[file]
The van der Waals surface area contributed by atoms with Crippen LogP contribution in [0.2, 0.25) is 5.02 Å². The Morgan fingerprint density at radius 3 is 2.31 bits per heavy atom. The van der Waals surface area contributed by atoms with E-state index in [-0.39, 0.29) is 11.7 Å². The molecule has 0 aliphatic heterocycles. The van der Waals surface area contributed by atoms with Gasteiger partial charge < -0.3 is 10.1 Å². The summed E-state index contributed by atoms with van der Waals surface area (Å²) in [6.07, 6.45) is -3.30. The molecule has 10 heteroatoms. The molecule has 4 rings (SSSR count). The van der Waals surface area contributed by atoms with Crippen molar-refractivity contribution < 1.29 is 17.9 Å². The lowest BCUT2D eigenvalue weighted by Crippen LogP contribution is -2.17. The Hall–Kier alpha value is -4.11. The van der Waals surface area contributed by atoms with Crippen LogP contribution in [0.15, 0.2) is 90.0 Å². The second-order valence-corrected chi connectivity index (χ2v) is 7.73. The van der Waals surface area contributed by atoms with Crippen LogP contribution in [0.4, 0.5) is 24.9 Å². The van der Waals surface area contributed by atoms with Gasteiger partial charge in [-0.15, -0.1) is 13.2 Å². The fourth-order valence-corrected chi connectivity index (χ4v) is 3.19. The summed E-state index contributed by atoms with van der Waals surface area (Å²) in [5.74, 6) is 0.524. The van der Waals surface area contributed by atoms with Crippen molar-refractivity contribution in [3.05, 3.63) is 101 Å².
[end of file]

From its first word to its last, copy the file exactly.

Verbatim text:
The van der Waals surface area contributed by atoms with Crippen LogP contribution in [0.2, 0.25) is 5.02 Å². The Morgan fingerprint density at radius 3 is 2.31 bits per heavy atom. The van der Waals surface area contributed by atoms with E-state index in [-0.39, 0.29) is 11.7 Å². The molecule has 0 aliphatic heterocycles. The van der Waals surface area contributed by atoms with Gasteiger partial charge < -0.3 is 10.1 Å². The summed E-state index contributed by atoms with van der Waals surface area (Å²) in [6.07, 6.45) is -3.30. The molecule has 10 heteroatoms. The molecule has 4 rings (SSSR count). The van der Waals surface area contributed by atoms with Crippen molar-refractivity contribution < 1.29 is 17.9 Å². The lowest BCUT2D eigenvalue weighted by Crippen LogP contribution is -2.17. The Hall–Kier alpha value is -4.11. The van der Waals surface area contributed by atoms with Crippen LogP contribution in [0.15, 0.2) is 90.0 Å². The second-order valence-corrected chi connectivity index (χ2v) is 7.73. The van der Waals surface area contributed by atoms with Crippen LogP contribution in [0.4, 0.5) is 24.9 Å². The van der Waals surface area contributed by atoms with Gasteiger partial charge in [-0.15, -0.1) is 13.2 Å². The fourth-order valence-corrected chi connectivity index (χ4v) is 3.19. The summed E-state index contributed by atoms with van der Waals surface area (Å²) in [5.74, 6) is 0.524. The van der Waals surface area contributed by atoms with Crippen molar-refractivity contribution in [3.05, 3.63) is 101 Å².